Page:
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Key Economic Data 
 
  2003 2002 2001 Ranking(2003)
GDP
Millions of US $ 9,949 9,713 11,300 91
         
GNI per capita
 US $ 420 450 550 173
Ranking is given out of 208 nations - (date from the World Bank)

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Update No: 358 - (26/10/10)

Turkmen-Uzbek rapprochement
Uzbekistan and Turkmenistan, long rivals in Central Asia, appear to be friends again. The turning point was of course the death of Turkmen President Saparmurat Niyazov in December 2006, to be succeeded apparently by his son (certainly his dentist) but they are exact look-alikes.

After meeting with Uzbek President Islam Karimov in Ashgabat on October 20, Turkmen leader Gurbanguly Berdymukhamedov praised the strategic partnership between the two Central Asian states. “Turkmenistan and Uzbekistan have similar positions or views on many urgent problems of global development and world politics. It is a constructive basis for cooperation in the international arena," the Trend news agency quoted Berdymukhamedov as saying after the talks.

Karimov seemed equally enthusiastic about the state of bilateral relations. "The Turkmen and Uzbek people are the heirs of an ancient and glorious history,” Trend quoted Karimov as saying. “We will be proud of our common heritage."

The Russian angle
In keeping with the closed nature of the Turkmen and Uzbek political systems, local media outlets did not reveal much about what the two leaders actually discussed.

Local experts noted that Karimov’s visit to Turkmenistan – his second in the past 10 months – occurred just days before Russian President Dmitry Medvedev was due to arrive in Ashgabat. This fact prompted experts to believe the Karimov-Berdymukhamedov discussions focused on energy issues, namely Turkmen natural gas exports.

Karimov and Medvedev may well be rivals vying for Turkmen energy exports. Tashkent is Ashgabat’s supply partner in the Turkmenistan-Uzbekistan-Kazakhstan-China gas pipeline, which began operations last December. Medvedev, meanwhile, is expected to seek Berdymukhamedov’s help supplying the South Stream pipeline across the Black Sea, a project sponsored by Italy’s Eni and Russia’s state-controlled Gazprom.

Without a doubt, Medvedev and Berdymukhamedov “will discuss Turkmenistan’s gas export volumes and prices for 2011,” said Anna Walker, a Central Asia analyst at Control Risks, a consultancy. “It is plausible that Karimov and Berdymukhamedov discussed their strategy with regards to their exports to Russia, particularly over the pricing of these exports, so as to reach a common position to give themselves more bargaining power.”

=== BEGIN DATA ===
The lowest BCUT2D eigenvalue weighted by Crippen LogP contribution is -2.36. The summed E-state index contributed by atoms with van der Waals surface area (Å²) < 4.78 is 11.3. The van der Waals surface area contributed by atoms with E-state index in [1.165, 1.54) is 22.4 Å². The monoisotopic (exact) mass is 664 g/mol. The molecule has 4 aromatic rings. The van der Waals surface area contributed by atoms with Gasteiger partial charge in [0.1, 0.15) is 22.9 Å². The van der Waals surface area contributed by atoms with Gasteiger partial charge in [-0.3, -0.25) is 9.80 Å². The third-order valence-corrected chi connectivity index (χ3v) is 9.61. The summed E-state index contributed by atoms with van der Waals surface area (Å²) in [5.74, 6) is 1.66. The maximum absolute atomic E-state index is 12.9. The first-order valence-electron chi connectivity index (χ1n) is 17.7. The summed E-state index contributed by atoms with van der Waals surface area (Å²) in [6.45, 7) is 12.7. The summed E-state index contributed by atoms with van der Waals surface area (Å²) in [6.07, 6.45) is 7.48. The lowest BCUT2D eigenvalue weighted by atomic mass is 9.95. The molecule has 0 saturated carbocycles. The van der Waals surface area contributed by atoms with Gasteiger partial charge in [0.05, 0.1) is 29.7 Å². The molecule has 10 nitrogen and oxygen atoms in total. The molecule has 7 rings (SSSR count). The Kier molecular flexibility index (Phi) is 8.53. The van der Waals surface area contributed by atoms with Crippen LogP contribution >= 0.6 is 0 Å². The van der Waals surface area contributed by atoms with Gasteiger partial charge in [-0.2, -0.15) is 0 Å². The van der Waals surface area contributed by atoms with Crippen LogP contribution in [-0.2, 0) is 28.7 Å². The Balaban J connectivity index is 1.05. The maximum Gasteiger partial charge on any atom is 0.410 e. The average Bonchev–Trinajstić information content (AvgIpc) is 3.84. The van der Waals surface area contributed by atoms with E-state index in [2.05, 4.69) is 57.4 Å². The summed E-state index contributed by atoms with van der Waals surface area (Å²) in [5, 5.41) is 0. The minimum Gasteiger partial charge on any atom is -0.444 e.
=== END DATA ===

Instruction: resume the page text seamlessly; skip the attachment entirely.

Heading into his visit, it appeared Karimov was interested in diversifying Uzbekistan’s gas export routes and increasing the transit of Turkmen gas through its territory, to both China and Russia, to maximize profits.

Karimov’s interests were not limited to energy issues. Uzbek-Turkmen ties have gone through a number of rough patches since the Soviet collapse in 1991. Back in 2002, for example, Ashgabat accused Tashkent of being involved in an unsuccessful plot to assassinate then-leader Saparmurat Niyazov. But now there are some powerful reasons for Karimov to want to cooperate with Turkmenistan.

The two countries, for example, are opposed to plans by Kyrgyzstan and Tajikistan to develop hydropower generating capacity. As downstream countries, Uzbekistan and Turkmenistan worry that the construction of dams in Kyrgyzstan and Tajikistan could restrict Central Asian water supplies. “The two countries are strongly opposed to plans in Kyrgyzstan and Tajikistan to develop their hydropower sectors, and probably hope to use their combined leverage to thwart the development of these projects,” Walker told EurasiaNet.org.

The deterioration of security conditions in the region is another shared concern. In recent months, Islamic militants have become increasingly assertive in northern areas of Afghanistan, operating not far from the Uzbek and Turkmen frontiers. In addition, Kyrgyzstan and Tajikistan have experienced bouts of instability.

“Everything that happened in southern Kyrgyzstan, all these problems have been created by those who pursue far-reaching strategic aims. Uzbeks and Kyrgyz were hostage to what was initiated by third forces,” Karimov said in remarks quoted by the Interfax news agency on October 20.

The exodus from paradise
Many thousands of Uzbeks leave to work in Russia every year, among other destinations.

The United States' annual Green Card lottery -- officially known as the U.S. Diversity Immigrant Visa Program -- is in full swing again. And many Uzbeks will be filling in their applications.

Last year, according to a regional media report, Uzbekistan led all former Soviet countries in the number of Green Card recipients.

According to "Uzmetronom," a website focusing on Uzbek news and affairs, some 3,200 Uzbek citizens received their U.S. Green Cards in 2009. Most of them were residents of the city of Samarkand.

That is only a tiny portion of Uzbeks who have left the Central Asian country, permanently or otherwise. Experts estimate there are some 8 million migrant labourers from Uzbekistan, living and working in Russia, Kazakhstan, and other former Soviet states.

A lack of jobs at home has forced thousands of others to look for destinations farther afield, such as South Korea, the Czech Republic, and the Persian Gulf countries.

President Islam Karimov frequently mentions rising living standards and the steadily growing economy in his speeches. But it seems many Uzbeks are voting with their feet.

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